Is Amazon a Kohl’s Suitor?

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Is Amazon a suitor for Kohl’s? If not yet, perhaps it should be. And maybe Kohl’s is entertaining the possibility. Back in 2017, I stated that Kohl’s was launching its first few Amazon in-store shops as tests to drive younger customer store traffic to make a few Kohl’s sales across the aisle when they were visiting Amazon.  Five years later it is still a win/win for both brands.

At the time, I suggested that the partnership could very well be viewed as a much larger, long-term, first-stage strategy of Amazon to acquire Kohl’s. In the intervening five years that has not happened. Now since the financial sharks are circling, smelling the blood of what many of them describe as underperforming bottom feed, they are offering up bids to acquire Kohl’s, mainly for short-term financial engineered gains. Recent reports covering the vulnerability of Kohl’s suggest that there are other non-financial, more strategically interested parties that might want to bid for an acquisition. Is it possible that Amazon might be one of those?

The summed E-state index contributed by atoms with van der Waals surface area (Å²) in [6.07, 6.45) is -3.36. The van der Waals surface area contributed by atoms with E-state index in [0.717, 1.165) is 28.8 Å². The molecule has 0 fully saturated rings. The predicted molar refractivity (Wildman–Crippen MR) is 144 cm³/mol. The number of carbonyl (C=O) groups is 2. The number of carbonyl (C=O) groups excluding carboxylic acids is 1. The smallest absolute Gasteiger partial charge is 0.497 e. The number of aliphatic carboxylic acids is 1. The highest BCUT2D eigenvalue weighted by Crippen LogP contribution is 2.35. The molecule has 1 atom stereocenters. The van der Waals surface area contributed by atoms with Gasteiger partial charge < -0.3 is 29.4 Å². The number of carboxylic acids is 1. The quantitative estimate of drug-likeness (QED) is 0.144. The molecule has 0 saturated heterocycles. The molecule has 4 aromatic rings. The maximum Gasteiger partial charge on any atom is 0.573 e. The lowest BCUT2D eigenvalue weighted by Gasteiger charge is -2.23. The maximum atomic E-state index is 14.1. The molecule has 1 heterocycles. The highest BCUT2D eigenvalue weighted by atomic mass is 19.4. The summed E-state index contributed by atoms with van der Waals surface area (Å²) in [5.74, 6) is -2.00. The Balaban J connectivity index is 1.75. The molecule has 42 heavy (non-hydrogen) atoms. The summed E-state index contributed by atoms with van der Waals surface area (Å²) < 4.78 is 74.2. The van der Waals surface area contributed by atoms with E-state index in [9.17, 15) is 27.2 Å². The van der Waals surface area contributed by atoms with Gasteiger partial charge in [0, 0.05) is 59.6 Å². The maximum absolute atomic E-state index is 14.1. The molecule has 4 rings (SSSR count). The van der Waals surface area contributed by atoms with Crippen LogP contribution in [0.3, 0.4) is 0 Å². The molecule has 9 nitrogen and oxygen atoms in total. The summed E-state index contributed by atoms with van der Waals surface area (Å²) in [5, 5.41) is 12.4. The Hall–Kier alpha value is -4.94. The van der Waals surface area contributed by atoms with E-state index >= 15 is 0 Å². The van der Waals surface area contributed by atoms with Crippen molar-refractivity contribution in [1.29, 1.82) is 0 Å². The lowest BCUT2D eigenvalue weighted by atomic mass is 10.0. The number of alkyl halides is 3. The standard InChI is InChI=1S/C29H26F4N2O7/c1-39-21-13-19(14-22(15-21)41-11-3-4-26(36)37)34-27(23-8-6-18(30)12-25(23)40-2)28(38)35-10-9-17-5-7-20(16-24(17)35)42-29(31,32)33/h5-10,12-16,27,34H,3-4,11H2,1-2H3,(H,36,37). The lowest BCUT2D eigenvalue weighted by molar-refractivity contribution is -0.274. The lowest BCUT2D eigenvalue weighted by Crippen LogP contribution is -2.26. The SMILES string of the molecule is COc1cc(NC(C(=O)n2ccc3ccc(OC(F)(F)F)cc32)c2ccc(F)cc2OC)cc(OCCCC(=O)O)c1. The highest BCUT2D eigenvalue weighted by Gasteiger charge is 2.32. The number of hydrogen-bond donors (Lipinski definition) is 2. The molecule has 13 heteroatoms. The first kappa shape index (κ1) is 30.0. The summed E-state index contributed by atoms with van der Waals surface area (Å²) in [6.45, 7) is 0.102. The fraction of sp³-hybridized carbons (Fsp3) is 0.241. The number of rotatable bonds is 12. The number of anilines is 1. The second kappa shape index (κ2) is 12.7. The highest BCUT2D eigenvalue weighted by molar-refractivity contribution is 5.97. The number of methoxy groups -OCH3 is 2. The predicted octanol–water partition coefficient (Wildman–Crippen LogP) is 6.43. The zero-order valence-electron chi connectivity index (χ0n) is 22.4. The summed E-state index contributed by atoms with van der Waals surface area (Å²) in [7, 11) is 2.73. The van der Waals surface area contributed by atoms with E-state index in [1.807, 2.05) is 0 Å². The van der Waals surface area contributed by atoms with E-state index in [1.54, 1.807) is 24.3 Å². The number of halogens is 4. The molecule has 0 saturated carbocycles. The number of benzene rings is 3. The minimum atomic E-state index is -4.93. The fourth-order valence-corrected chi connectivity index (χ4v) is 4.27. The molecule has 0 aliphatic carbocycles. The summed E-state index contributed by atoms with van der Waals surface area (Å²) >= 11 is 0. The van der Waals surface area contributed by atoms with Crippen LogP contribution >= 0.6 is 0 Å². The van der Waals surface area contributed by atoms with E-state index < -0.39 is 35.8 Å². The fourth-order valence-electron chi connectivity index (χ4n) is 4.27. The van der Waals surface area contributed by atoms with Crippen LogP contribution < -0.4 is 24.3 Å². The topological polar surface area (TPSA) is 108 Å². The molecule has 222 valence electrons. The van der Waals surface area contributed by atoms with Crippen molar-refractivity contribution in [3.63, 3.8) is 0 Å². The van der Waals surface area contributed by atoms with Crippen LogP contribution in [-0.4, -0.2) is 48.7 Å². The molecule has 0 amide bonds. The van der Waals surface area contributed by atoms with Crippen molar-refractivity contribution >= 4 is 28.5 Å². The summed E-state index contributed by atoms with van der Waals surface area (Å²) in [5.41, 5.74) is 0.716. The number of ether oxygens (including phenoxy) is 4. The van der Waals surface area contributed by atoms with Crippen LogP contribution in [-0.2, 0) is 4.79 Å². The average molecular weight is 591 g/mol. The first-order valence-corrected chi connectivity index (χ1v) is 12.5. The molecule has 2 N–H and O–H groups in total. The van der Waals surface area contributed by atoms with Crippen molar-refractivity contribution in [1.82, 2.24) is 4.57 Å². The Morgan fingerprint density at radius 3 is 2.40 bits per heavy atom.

Amazon is not getting big fast enough in the physical apparel and grocery categories. Financially, with their $1.6 trillion market cap vs. Kohl’s $8 billion cap, and Kohl’s share price at around $60, as the investment sharks circle, causing volatility, Amazon could swoop down and acquire Kohl’s for the equivalent of lunch money for them.

Why Amazon?